Putting on a show

Screenshot of Josh Hart’s Twitch stream. JHARTSHOW/TWITCH

James Salazar

Staff Writer

COVID-19 has brought life to a screeching halt. From the NHL and NBA in the U.S. to leagues across the globe, sporting organizations have had no choice but to bring their seasons to a standstill, indefinitely. Despite the uncertainty of not knowing when play will resume, athletes around the world are still putting on shows for the masses. 

The NBA is credited with being the first domino to fall as the league’s suspension of play prompted other organizations to postpone or suspend their seasons. While the 2019-20 NBA  season is in a holding pattern, teams and players have found a creative workaround to giving fans their basketball fix. 

On March 13, the Phoenix Suns announced on their official Twitter account that they would use NBA 2K20, a popular video game based on the NBA, to play out the rest of their season on Twitch, a video game streaming platform. Suns player Devin Booker, an avid Twitch streamer, has been holding streams where viewers have the option of donating to COVID-19 relief efforts to enter a raffle for memorabilia such as signed basketballs and jerseys. 

In addition to the Suns organization, individual players like the Los Angeles Lakers’ Alex Caruso and the New Orleans Pelicans’ Josh Hart have used Twitch to stay connected with fans by playing popular titles such as Call of Duty: Warzone and FIFA 20. Even Luka Doncic, reigning NBA Rookie of the Year, asked on his Twitter, “Who can help me set up streams? What do I need?”  

Aside from video games, athletes are finding other ways to keep themselves entertained. Soccer players such as FC Barcelona’s Lionel Messi and Riqui Puig have gotten in on the “toilet paper challenge,” a challenge in which one has to keep a roll of toilet paper up in the air as they would a soccer ball. 

On March 30, tennis great Roger Federer uploaded a trickshot video to his Twitter account. Despite snowy conditions, Federer found the prowess to hit in-between-the-legs “tweener” and behind-the-back shots. Within two hours of being uploaded, the video eclipsed two million views.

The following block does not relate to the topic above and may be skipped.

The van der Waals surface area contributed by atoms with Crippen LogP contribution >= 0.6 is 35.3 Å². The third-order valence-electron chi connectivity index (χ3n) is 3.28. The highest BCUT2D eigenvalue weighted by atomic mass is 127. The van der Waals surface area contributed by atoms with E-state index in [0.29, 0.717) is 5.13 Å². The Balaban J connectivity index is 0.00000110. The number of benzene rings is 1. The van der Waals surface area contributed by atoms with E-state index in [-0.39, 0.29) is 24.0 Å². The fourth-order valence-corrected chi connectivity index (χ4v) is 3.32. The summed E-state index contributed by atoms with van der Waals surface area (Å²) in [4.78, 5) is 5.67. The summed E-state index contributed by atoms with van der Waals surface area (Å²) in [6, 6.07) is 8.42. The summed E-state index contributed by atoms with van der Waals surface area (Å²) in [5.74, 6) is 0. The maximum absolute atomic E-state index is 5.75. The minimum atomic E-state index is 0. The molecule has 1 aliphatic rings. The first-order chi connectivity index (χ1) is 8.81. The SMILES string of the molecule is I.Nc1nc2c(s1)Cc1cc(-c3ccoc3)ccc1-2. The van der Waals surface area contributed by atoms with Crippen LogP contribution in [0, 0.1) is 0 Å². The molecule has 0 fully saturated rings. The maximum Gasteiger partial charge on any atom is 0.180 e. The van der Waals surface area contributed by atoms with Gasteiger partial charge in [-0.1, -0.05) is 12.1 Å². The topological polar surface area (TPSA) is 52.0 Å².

Athletes are not the only members of the sports world who are coming up with creative ways to pass the time. Several sports broadcasters have put their commentating skills to use and have lovingly shared these gifts with the world. 

British rugby commentator Nick Heath has taken to Twitter to upload videos offering commentary on everything from dog walks to mothers pushing strollers through the park, an event which he so lovingly named “The 4×4 Pushchair Formation Final.” 

In a stroke of genius, Boston Red Sox commentator Josh Lewin found a way to apply baseball jargon to a Toyota Camry turning out of a CVS parking lot. Even Joe Buck, one of baseball’s most notorious commentators, has gotten in on the fun by churning out narrations for chickens in a pen and professional golfer Justin Thomas’ morning routine. 

Sports have commonly been heralded as a break from our daily lives, and when such relief is taken away, it might be difficult to keep our nerves at bay. But soon enough, we will be reunited with our favorite sports. In the meantime, athletes and broadcasters across the world are doing their best to put on a show in these turbulent times.

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